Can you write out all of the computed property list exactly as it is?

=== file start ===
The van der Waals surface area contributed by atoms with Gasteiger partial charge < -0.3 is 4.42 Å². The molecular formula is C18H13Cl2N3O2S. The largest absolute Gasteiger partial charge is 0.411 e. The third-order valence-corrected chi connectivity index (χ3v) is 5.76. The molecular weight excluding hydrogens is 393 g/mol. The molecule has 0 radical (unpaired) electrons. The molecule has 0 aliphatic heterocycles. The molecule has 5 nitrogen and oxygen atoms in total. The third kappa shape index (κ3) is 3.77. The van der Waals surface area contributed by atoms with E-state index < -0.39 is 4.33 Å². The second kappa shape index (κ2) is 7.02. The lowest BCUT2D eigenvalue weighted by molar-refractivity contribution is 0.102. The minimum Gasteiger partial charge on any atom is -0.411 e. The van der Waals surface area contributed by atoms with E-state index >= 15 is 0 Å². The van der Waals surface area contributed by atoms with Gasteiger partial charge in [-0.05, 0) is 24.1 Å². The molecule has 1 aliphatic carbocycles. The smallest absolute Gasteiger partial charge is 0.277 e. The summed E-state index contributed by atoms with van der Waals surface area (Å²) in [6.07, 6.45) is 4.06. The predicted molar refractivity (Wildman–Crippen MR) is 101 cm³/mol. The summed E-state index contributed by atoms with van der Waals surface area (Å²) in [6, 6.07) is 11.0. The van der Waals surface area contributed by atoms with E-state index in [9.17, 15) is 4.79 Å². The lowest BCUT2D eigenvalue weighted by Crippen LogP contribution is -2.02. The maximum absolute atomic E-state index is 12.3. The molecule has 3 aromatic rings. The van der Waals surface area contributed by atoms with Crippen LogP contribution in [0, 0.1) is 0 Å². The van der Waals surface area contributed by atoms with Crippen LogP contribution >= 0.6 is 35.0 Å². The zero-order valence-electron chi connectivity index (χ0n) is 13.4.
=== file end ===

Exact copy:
The van der Waals surface area contributed by atoms with Gasteiger partial charge < -0.3 is 4.42 Å². The molecular formula is C18H13Cl2N3O2S. The largest absolute Gasteiger partial charge is 0.411 e. The third-order valence-corrected chi connectivity index (χ3v) is 5.76. The molecular weight excluding hydrogens is 393 g/mol. The molecule has 0 radical (unpaired) electrons. The molecule has 0 aliphatic heterocycles. The molecule has 5 nitrogen and oxygen atoms in total. The third kappa shape index (κ3) is 3.77. The van der Waals surface area contributed by atoms with E-state index < -0.39 is 4.33 Å². The second kappa shape index (κ2) is 7.02. The lowest BCUT2D eigenvalue weighted by molar-refractivity contribution is 0.102. The minimum Gasteiger partial charge on any atom is -0.411 e. The van der Waals surface area contributed by atoms with E-state index >= 15 is 0 Å². The van der Waals surface area contributed by atoms with Gasteiger partial charge in [-0.05, 0) is 24.1 Å². The molecule has 1 aliphatic carbocycles. The smallest absolute Gasteiger partial charge is 0.277 e. The summed E-state index contributed by atoms with van der Waals surface area (Å²) in [6.07, 6.45) is 4.06. The predicted molar refractivity (Wildman–Crippen MR) is 101 cm³/mol. The summed E-state index contributed by atoms with van der Waals surface area (Å²) in [6, 6.07) is 11.0. The van der Waals surface area contributed by atoms with E-state index in [9.17, 15) is 4.79 Å². The lowest BCUT2D eigenvalue weighted by Crippen LogP contribution is -2.02. The maximum absolute atomic E-state index is 12.3. The molecule has 3 aromatic rings. The van der Waals surface area contributed by atoms with Crippen LogP contribution in [0, 0.1) is 0 Å². The van der Waals surface area contributed by atoms with Crippen LogP contribution >= 0.6 is 35.0 Å². The zero-order valence-electron chi connectivity index (χ0n) is 13.4.